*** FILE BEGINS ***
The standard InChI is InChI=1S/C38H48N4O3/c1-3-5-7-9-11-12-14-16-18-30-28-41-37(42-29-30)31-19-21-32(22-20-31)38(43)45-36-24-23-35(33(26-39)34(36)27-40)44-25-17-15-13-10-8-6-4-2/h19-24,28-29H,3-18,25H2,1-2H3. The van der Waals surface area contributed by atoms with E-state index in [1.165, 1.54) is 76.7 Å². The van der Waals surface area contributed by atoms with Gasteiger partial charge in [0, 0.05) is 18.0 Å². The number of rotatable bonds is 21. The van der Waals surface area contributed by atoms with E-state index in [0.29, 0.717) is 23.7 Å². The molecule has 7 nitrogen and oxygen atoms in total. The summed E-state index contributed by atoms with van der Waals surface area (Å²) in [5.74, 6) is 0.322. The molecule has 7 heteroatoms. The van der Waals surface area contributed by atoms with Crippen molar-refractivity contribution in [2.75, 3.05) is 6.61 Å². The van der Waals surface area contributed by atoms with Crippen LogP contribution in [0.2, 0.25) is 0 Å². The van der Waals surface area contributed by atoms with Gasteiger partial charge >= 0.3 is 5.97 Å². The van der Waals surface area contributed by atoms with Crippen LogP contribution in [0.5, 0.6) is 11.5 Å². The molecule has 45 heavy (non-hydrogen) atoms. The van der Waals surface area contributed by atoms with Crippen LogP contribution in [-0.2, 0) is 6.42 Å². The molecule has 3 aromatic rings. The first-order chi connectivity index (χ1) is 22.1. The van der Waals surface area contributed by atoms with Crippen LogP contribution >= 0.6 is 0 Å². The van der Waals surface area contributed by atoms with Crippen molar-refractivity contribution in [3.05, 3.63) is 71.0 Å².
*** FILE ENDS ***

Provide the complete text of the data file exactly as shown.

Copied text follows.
The standard InChI is InChI=1S/C38H48N4O3/c1-3-5-7-9-11-12-14-16-18-30-28-41-37(42-29-30)31-19-21-32(22-20-31)38(43)45-36-24-23-35(33(26-39)34(36)27-40)44-25-17-15-13-10-8-6-4-2/h19-24,28-29H,3-18,25H2,1-2H3. The van der Waals surface area contributed by atoms with E-state index in [1.165, 1.54) is 76.7 Å². The van der Waals surface area contributed by atoms with Gasteiger partial charge in [0, 0.05) is 18.0 Å². The number of rotatable bonds is 21. The van der Waals surface area contributed by atoms with E-state index in [0.29, 0.717) is 23.7 Å². The molecule has 7 nitrogen and oxygen atoms in total. The summed E-state index contributed by atoms with van der Waals surface area (Å²) in [5.74, 6) is 0.322. The molecule has 7 heteroatoms. The van der Waals surface area contributed by atoms with Crippen molar-refractivity contribution in [2.75, 3.05) is 6.61 Å². The van der Waals surface area contributed by atoms with Crippen LogP contribution in [0.2, 0.25) is 0 Å². The van der Waals surface area contributed by atoms with Gasteiger partial charge >= 0.3 is 5.97 Å². The van der Waals surface area contributed by atoms with Crippen LogP contribution in [0.5, 0.6) is 11.5 Å². The molecule has 45 heavy (non-hydrogen) atoms. The van der Waals surface area contributed by atoms with Crippen LogP contribution in [-0.2, 0) is 6.42 Å². The molecule has 3 aromatic rings. The first-order chi connectivity index (χ1) is 22.1. The van der Waals surface area contributed by atoms with Crippen LogP contribution >= 0.6 is 0 Å². The van der Waals surface area contributed by atoms with Crippen molar-refractivity contribution in [3.05, 3.63) is 71.0 Å².